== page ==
A French satellite experiment has shown that objects with different masses fall at exactly the same rate under gravity, just as relativity dictates. The result is the most precise confirmation yet of the equivalence principle, first tested more than 400 years ago by Galileo Galilei.What is the conclusion of Galileo? ›
Galileo showed that force causes acceleration. On the basis of the law of parabolic fall, Galileo reached the conclusion that bodies fall on the surface of the earth at a constant acceleration, and that the force of gravity which causes all bodies to move downward is a constant force.What do you think Galileo's greatest legacy for modern scientists was? ›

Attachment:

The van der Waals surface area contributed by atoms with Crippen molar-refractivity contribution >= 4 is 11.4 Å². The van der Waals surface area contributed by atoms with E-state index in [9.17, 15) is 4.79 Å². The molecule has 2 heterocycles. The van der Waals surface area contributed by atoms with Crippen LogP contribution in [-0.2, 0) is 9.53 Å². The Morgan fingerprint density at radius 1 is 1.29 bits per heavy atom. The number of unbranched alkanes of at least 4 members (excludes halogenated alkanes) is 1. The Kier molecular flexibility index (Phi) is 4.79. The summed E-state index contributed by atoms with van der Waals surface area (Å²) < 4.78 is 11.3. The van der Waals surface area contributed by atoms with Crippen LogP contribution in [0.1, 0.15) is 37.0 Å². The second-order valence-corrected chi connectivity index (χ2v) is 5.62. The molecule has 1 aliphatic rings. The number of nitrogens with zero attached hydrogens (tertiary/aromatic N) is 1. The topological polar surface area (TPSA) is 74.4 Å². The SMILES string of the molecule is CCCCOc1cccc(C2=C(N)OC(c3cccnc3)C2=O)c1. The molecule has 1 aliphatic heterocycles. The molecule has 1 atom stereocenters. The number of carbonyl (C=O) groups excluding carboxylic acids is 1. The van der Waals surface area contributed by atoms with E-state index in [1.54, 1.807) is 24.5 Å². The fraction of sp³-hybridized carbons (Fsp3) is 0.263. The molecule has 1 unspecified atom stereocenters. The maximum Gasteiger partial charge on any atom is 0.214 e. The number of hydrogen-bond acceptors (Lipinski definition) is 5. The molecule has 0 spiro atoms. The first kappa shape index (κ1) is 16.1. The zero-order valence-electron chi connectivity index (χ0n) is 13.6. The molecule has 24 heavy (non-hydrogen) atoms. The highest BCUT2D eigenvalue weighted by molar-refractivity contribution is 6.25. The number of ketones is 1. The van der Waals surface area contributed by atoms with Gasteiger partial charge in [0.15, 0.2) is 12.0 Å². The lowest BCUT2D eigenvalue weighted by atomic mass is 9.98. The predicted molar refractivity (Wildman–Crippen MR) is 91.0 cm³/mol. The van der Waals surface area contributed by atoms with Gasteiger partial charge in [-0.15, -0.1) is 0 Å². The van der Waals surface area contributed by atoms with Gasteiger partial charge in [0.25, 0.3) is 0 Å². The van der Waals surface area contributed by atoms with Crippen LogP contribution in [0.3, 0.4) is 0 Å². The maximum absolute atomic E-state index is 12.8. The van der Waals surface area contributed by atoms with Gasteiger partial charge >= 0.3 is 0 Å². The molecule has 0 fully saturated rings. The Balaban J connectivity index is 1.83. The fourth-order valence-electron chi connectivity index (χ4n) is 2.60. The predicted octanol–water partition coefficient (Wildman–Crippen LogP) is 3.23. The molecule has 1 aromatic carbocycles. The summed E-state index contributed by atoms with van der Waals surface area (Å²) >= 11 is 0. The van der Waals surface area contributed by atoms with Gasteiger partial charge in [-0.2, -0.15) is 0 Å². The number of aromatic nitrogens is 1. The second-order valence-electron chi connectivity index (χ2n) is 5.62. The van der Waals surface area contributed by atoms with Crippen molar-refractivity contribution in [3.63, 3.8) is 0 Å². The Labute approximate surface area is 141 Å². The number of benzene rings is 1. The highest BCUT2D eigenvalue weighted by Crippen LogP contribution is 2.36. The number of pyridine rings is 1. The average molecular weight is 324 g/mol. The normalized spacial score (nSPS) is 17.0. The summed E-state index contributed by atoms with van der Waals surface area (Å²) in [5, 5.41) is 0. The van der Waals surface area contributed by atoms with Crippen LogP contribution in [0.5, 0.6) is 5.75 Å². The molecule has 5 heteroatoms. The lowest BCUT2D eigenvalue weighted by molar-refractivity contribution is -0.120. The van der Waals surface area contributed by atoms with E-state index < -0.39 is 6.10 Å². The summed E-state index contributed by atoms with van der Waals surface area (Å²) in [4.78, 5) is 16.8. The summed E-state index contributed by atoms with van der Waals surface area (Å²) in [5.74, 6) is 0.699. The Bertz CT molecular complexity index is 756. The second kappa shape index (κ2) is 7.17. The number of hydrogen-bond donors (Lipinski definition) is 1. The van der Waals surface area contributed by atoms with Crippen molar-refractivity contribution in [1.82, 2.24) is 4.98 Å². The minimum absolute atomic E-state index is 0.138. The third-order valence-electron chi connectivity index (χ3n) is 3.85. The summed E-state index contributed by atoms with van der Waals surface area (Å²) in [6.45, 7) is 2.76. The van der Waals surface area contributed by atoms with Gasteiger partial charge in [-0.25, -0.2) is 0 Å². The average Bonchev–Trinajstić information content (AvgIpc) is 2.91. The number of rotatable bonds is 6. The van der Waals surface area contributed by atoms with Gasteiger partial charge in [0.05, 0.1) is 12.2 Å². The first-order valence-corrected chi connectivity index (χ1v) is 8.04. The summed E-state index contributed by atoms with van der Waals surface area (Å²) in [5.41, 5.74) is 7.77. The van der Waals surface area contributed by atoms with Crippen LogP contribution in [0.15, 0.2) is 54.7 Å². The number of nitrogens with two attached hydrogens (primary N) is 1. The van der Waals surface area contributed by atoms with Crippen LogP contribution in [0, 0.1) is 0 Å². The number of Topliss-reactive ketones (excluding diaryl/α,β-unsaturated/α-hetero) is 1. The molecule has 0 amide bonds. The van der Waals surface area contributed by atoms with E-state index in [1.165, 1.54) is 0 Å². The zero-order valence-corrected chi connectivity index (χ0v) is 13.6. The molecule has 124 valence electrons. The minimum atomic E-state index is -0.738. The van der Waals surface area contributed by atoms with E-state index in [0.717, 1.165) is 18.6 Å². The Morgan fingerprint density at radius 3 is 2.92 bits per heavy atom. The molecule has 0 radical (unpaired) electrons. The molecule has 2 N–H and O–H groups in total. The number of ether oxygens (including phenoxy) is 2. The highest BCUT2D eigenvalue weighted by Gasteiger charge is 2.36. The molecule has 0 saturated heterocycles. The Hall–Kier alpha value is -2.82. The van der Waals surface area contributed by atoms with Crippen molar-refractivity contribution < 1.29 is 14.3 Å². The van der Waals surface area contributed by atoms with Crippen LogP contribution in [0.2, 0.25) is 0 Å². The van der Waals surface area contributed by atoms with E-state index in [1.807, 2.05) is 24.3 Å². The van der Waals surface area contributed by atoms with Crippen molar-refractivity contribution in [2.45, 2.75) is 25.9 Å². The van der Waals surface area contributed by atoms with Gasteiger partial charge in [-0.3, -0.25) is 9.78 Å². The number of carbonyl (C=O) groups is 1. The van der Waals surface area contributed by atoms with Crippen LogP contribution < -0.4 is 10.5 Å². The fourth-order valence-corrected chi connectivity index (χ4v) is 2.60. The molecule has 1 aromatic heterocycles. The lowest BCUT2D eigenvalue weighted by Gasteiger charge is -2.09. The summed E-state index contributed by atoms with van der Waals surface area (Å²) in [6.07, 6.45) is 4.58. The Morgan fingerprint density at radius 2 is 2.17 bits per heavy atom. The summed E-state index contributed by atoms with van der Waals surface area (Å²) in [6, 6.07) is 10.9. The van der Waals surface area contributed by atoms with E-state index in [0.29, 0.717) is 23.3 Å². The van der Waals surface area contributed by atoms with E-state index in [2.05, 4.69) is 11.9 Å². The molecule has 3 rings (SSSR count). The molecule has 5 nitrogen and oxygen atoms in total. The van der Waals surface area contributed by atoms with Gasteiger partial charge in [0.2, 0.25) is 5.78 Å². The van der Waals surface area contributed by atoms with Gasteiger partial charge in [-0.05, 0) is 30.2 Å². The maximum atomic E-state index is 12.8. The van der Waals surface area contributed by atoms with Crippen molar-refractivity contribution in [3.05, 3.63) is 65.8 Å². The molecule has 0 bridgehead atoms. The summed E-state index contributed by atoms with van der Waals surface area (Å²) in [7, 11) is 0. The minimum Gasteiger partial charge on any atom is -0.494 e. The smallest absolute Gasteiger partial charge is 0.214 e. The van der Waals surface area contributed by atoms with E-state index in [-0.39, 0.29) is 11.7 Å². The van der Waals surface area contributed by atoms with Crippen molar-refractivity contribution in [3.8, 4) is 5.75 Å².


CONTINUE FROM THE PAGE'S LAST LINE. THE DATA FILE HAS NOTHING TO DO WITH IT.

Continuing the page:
Galileo's discoveries provided observational proof of the Copernican system: that the Earth and other planets revolve around the sun. Prior to Galileo's time, it was held that the universe was geocentric, meaning the sun revolved around the Earth.Why is Galileo considered the father of modern physics? ›
Galileo is known as the father of modern physics because he was the initiator of practical scientific techniques. In this case, Galileo was concerned with empirical verification of aspects. Also, Galileo was the pioneer user of refracting telescopes in the development of significant astronomical inventions.What are three scientific values demonstrated by Galileo in his struggles for the scientific truth to come out during this conflict? ›
Galileo demonstrated three scientific values during this conflict. These values were: 1) the pursuit of scientific truth; 2) the importance of evidence; and 3) the need for freedom of thought. Galileo also demonstrated three disadvantages of non-separation of church and state during this conflict.How did Galileo impact the world today? ›